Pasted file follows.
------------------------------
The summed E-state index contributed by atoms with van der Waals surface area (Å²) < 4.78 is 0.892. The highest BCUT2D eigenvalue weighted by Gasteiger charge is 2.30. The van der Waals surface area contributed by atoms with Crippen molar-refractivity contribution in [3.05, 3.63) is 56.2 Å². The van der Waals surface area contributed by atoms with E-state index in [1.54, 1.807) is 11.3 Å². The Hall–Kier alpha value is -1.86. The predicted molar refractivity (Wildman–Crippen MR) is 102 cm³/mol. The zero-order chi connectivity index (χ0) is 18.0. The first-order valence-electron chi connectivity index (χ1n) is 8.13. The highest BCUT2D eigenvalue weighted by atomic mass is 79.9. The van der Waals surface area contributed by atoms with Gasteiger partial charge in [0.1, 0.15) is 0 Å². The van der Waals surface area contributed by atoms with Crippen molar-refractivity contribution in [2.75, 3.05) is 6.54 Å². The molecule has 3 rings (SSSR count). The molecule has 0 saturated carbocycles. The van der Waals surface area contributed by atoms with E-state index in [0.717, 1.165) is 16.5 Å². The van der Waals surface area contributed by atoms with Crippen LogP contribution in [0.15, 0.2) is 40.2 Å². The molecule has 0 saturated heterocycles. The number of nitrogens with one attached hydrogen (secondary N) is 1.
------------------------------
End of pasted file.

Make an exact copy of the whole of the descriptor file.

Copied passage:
The summed E-state index contributed by atoms with van der Waals surface area (Å²) < 4.78 is 0.892. The highest BCUT2D eigenvalue weighted by Gasteiger charge is 2.30. The van der Waals surface area contributed by atoms with Crippen molar-refractivity contribution in [3.05, 3.63) is 56.2 Å². The van der Waals surface area contributed by atoms with E-state index in [1.54, 1.807) is 11.3 Å². The Hall–Kier alpha value is -1.86. The predicted molar refractivity (Wildman–Crippen MR) is 102 cm³/mol. The zero-order chi connectivity index (χ0) is 18.0. The first-order valence-electron chi connectivity index (χ1n) is 8.13. The highest BCUT2D eigenvalue weighted by atomic mass is 79.9. The van der Waals surface area contributed by atoms with Gasteiger partial charge in [0.1, 0.15) is 0 Å². The van der Waals surface area contributed by atoms with Crippen molar-refractivity contribution in [2.75, 3.05) is 6.54 Å². The molecule has 3 rings (SSSR count). The molecule has 0 saturated carbocycles. The van der Waals surface area contributed by atoms with E-state index in [0.717, 1.165) is 16.5 Å². The van der Waals surface area contributed by atoms with Crippen LogP contribution in [0.15, 0.2) is 40.2 Å². The molecule has 0 saturated heterocycles. The number of nitrogens with one attached hydrogen (secondary N) is 1.